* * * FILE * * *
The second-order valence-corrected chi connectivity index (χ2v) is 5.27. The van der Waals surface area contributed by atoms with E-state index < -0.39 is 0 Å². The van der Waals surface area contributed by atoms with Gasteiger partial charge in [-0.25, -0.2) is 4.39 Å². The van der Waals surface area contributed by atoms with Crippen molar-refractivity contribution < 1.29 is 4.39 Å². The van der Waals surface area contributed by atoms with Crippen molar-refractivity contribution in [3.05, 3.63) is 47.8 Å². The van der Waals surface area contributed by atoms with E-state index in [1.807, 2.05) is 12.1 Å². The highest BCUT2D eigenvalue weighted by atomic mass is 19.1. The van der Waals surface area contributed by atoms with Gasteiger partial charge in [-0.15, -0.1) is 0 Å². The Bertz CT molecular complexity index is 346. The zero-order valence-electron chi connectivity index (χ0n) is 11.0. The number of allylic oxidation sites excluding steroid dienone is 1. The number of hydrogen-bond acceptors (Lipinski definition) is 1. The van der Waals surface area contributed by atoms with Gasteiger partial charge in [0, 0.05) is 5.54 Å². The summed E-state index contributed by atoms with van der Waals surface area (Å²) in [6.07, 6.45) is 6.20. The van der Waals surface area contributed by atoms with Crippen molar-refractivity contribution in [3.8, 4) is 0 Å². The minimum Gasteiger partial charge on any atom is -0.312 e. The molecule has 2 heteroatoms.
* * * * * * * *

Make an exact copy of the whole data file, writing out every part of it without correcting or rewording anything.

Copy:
The second-order valence-corrected chi connectivity index (χ2v) is 5.27. The van der Waals surface area contributed by atoms with E-state index < -0.39 is 0 Å². The van der Waals surface area contributed by atoms with Gasteiger partial charge in [-0.25, -0.2) is 4.39 Å². The van der Waals surface area contributed by atoms with Crippen molar-refractivity contribution < 1.29 is 4.39 Å². The van der Waals surface area contributed by atoms with Crippen molar-refractivity contribution in [3.05, 3.63) is 47.8 Å². The van der Waals surface area contributed by atoms with E-state index in [1.807, 2.05) is 12.1 Å². The highest BCUT2D eigenvalue weighted by atomic mass is 19.1. The van der Waals surface area contributed by atoms with Gasteiger partial charge in [-0.15, -0.1) is 0 Å². The Bertz CT molecular complexity index is 346. The zero-order valence-electron chi connectivity index (χ0n) is 11.0. The number of allylic oxidation sites excluding steroid dienone is 1. The number of hydrogen-bond acceptors (Lipinski definition) is 1. The van der Waals surface area contributed by atoms with Gasteiger partial charge in [0, 0.05) is 5.54 Å². The summed E-state index contributed by atoms with van der Waals surface area (Å²) in [6.07, 6.45) is 6.20. The van der Waals surface area contributed by atoms with Crippen molar-refractivity contribution in [3.8, 4) is 0 Å². The minimum Gasteiger partial charge on any atom is -0.312 e. The molecule has 2 heteroatoms.